[T]he profits that are attributable in each Contracting State to the permanent establishment . . . are the profits it might be expected to make, in particular in its dealings with other parts of the enterprise, if it were a separate and independent enterprise engaged in the same or similar activities under the same or similar conditions, taking into account the functions performed, assets used and risks assumed by the enterprise through the permanent establishment and through the other parts of the enterprise. [emphasis added]
The technical explanation to the 2006 U.S. Model Treaty (at the time this item was published, Treasury had not yet published the technical explanation to the 2016 U.S. Model Treaty) provides that an arm's-length method should be applied based on the OECD Transfer Pricing Guidelines. Additionally, Announcement 2012-31, which provides a copy of the competent authority agreement entered into by the competent authorities of the United States and Canada regarding application of the principles set forth in the OECD Report on the Attribution of Profits to Permanent Establishments in the interpretation of Article VII (Business Profits) states:
The OECD Report on the Attribution of Profits to Permanent Establishments (the "Report") was finalized in 2008 and revised in 2010 without change to the conclusions of the Report (the "authorized OECD approach" ("full AOA")). . . . The competent authorities of the United States and Canada therefore agree that, under paragraph 9 of Annex B of the Convention, Article VII of the Convention is to be interpreted in a manner entirely consistent with the full AOA as set out in the Report.
A foreign corporation's qualification under a treaty and use of the authorized OECD approach eliminate the effectively connected approach to allocation and apportionment provided under the Code. Notably, it seems the OECD transfer-pricing guidelines generally may apply and not Sec. 482 and the regulations thereunder (i.e., the U.S. transfer-pricing rules). Although the OECD transfer-pricing guidelines differ from the U.S. transfer-pricing guidelines under Sec. 482, the prescribed methodologies are generally consistent. A foreign corporation's use of the authorized OECD approach to allocate and apportion business profits has several distinct advantages and disadvantages compared with the Code.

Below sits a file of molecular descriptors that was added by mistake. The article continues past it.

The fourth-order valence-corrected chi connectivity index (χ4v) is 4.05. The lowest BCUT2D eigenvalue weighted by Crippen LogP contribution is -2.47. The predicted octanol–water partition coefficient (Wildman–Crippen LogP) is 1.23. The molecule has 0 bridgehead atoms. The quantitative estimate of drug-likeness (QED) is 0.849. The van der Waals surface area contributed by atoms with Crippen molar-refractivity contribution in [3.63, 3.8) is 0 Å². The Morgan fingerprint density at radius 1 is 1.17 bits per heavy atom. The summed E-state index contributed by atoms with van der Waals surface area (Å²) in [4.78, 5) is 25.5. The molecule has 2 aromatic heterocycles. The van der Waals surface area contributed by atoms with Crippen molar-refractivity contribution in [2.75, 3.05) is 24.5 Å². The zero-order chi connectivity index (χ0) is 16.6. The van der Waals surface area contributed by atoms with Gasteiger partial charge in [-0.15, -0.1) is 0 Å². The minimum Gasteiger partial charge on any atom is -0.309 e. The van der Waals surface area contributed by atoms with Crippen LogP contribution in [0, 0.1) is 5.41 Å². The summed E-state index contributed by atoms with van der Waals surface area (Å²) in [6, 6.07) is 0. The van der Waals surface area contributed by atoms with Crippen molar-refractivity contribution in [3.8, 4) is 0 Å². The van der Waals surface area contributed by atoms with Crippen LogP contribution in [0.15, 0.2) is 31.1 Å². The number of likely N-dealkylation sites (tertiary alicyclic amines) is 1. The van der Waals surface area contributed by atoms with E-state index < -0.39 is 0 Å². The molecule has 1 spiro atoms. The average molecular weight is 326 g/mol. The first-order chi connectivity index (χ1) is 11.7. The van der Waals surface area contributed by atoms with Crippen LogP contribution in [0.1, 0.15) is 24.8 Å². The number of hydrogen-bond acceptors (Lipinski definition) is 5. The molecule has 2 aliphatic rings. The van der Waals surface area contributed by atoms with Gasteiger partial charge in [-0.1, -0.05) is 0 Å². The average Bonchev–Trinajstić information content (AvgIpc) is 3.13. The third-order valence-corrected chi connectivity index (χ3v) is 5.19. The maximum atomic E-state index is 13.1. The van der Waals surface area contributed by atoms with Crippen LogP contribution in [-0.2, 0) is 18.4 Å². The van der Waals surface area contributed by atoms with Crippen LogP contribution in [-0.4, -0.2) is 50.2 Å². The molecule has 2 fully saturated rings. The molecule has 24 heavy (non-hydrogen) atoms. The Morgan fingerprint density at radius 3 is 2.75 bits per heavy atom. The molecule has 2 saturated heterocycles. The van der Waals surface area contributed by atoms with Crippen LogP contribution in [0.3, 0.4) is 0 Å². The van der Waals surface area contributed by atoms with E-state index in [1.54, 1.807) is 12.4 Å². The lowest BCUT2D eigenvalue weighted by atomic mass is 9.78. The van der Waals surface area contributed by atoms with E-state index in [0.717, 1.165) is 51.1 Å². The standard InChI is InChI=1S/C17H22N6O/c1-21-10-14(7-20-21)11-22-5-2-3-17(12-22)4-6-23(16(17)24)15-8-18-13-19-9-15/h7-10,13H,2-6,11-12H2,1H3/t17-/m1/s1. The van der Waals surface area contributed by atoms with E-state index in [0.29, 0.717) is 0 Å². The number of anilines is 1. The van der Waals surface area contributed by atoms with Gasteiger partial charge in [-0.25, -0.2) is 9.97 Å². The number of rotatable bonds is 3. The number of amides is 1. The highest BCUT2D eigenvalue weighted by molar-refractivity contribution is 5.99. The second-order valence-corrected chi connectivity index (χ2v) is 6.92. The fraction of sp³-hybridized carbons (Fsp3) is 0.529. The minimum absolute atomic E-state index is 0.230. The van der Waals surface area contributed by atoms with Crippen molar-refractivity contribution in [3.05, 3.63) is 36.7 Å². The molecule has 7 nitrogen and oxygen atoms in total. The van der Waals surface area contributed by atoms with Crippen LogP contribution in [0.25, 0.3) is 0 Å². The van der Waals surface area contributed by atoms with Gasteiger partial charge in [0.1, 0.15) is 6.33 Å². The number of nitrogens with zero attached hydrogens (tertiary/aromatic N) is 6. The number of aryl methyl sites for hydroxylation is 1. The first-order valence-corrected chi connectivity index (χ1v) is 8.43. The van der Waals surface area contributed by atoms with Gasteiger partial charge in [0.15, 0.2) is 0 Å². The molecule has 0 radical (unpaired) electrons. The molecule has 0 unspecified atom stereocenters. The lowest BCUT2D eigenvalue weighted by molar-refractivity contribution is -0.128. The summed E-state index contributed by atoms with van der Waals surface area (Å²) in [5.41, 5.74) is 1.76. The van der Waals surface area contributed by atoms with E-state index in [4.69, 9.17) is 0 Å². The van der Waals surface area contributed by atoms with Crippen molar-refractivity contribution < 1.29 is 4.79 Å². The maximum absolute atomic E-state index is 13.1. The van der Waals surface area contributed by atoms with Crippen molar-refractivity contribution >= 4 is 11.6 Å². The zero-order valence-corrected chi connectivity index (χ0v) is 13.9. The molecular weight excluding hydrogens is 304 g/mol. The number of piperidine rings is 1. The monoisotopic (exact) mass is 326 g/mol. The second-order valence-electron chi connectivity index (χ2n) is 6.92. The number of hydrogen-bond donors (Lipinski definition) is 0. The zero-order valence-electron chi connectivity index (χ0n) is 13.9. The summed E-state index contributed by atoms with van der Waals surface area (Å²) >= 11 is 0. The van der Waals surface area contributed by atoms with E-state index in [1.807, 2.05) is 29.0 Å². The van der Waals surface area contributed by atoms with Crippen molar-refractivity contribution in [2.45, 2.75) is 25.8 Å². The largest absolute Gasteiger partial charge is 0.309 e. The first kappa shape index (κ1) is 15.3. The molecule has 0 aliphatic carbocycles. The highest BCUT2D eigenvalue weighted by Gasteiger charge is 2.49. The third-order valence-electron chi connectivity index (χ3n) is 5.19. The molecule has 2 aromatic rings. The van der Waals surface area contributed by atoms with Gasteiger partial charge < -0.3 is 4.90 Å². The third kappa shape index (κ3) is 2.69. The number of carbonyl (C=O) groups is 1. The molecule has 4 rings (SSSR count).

Advantages of the authorized OECD approach may include:
- No residual-force-of-attraction rule.
- The ability to limit profits based on a functional analysis of operations performed by the permanent establishment. In certain circumstances, permanent establishment may be operationally structured as a limited risk distributor thus limiting its profitability, as compared to the Code methodology that apportions the permanent establishment a share of global income.
- Certain transactions between the permanent establishment and head office may be deemed to occur, and otherwise disregarded expenses may reduce income.
- More certainty in cross-border arbitration cases, as it reduces bias inherent in cross-border disputes involving the Code.
Disadvantages of the authorized OECD approach may include:
- Recognition of U.S. federal income based on transfer-pricing rules irrespective of a U.S. business operating at an overall loss under the effectively connected income methodology (see below).
- Increased administrative costs for transfer-pricing analysis that must be undertaken.
Income recognition under the authorized OECD approach, compared with losses recognized under the Code's effectively connected income approach, is possible when a foreign corporation commences U.S. operations (e.g., market penetration) or the foreign corporation is generating overall losses (e.g., the startup phase). If the foreign corporation established a U.S. subsidiary, the foreign corporation may wish to limit its U.S.-source income in future years by considering, where appropriate, a limited-risk transfer-pricing model (e.g., cost-plus or target operating margin). Such a model causes the U.S. subsidiary to likely incur U.S. federal income currently (irrespective of direct U.S. expenses or systemwide losses), with more limited U.S. federal income potential in the future.
Similarly, under the authorized OECD transfer-pricing approach that treats the U.S. permanent establishment as a separate entity, the foreign corporation may wish to report U.S. federal income under a limited-risk transfer-pricing model where appropriate. Such a model may cause the foreign corporation to incur income for U.S. federal tax purposes, while the U.S. permanent establishment may be in an overall loss position under the Code's effectively connected income methodology.